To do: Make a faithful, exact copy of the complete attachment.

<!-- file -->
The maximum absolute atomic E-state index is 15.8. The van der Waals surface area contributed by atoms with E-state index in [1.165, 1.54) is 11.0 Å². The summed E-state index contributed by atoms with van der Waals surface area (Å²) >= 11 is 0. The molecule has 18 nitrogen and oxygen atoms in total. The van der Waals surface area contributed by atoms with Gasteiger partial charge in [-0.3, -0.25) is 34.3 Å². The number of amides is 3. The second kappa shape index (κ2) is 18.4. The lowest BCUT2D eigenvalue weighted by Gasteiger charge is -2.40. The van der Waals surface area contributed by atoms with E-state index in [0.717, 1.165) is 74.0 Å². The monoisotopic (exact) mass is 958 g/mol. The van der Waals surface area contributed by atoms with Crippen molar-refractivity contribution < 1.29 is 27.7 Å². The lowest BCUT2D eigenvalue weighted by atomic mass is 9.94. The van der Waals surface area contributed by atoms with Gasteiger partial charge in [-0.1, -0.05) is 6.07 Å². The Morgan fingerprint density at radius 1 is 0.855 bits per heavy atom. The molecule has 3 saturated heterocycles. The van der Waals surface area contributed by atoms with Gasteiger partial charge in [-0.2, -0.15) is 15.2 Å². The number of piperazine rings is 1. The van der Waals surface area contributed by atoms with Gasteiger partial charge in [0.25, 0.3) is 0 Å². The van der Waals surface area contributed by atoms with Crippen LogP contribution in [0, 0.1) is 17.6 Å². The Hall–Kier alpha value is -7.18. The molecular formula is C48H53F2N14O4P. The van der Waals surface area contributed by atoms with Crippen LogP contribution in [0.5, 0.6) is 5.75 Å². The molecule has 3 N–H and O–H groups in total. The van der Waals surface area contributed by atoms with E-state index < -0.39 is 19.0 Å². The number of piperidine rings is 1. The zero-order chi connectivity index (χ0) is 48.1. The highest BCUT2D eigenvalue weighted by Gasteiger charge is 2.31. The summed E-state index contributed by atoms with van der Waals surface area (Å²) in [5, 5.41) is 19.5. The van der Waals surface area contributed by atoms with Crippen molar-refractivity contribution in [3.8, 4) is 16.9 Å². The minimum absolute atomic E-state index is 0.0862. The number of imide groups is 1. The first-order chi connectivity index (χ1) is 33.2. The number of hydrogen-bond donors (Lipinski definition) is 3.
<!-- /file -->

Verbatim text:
The maximum absolute atomic E-state index is 15.8. The van der Waals surface area contributed by atoms with E-state index in [1.165, 1.54) is 11.0 Å². The summed E-state index contributed by atoms with van der Waals surface area (Å²) >= 11 is 0. The molecule has 18 nitrogen and oxygen atoms in total. The van der Waals surface area contributed by atoms with Gasteiger partial charge in [-0.3, -0.25) is 34.3 Å². The number of amides is 3. The second kappa shape index (κ2) is 18.4. The lowest BCUT2D eigenvalue weighted by Gasteiger charge is -2.40. The van der Waals surface area contributed by atoms with E-state index in [0.717, 1.165) is 74.0 Å². The monoisotopic (exact) mass is 958 g/mol. The van der Waals surface area contributed by atoms with Crippen molar-refractivity contribution < 1.29 is 27.7 Å². The lowest BCUT2D eigenvalue weighted by atomic mass is 9.94. The van der Waals surface area contributed by atoms with Gasteiger partial charge in [-0.1, -0.05) is 6.07 Å². The Morgan fingerprint density at radius 1 is 0.855 bits per heavy atom. The molecule has 3 saturated heterocycles. The van der Waals surface area contributed by atoms with Gasteiger partial charge in [-0.2, -0.15) is 15.2 Å². The number of piperazine rings is 1. The van der Waals surface area contributed by atoms with Gasteiger partial charge in [0.25, 0.3) is 0 Å². The van der Waals surface area contributed by atoms with Crippen LogP contribution in [0, 0.1) is 17.6 Å². The Hall–Kier alpha value is -7.18. The molecular formula is C48H53F2N14O4P. The van der Waals surface area contributed by atoms with Crippen LogP contribution in [0.5, 0.6) is 5.75 Å². The molecule has 3 N–H and O–H groups in total. The van der Waals surface area contributed by atoms with E-state index < -0.39 is 19.0 Å². The number of piperidine rings is 1. The zero-order chi connectivity index (χ0) is 48.1. The highest BCUT2D eigenvalue weighted by Gasteiger charge is 2.31. The summed E-state index contributed by atoms with van der Waals surface area (Å²) in [5, 5.41) is 19.5. The van der Waals surface area contributed by atoms with Crippen molar-refractivity contribution in [3.8, 4) is 16.9 Å². The minimum absolute atomic E-state index is 0.0862. The number of imide groups is 1. The first-order chi connectivity index (χ1) is 33.2. The number of hydrogen-bond donors (Lipinski definition) is 3.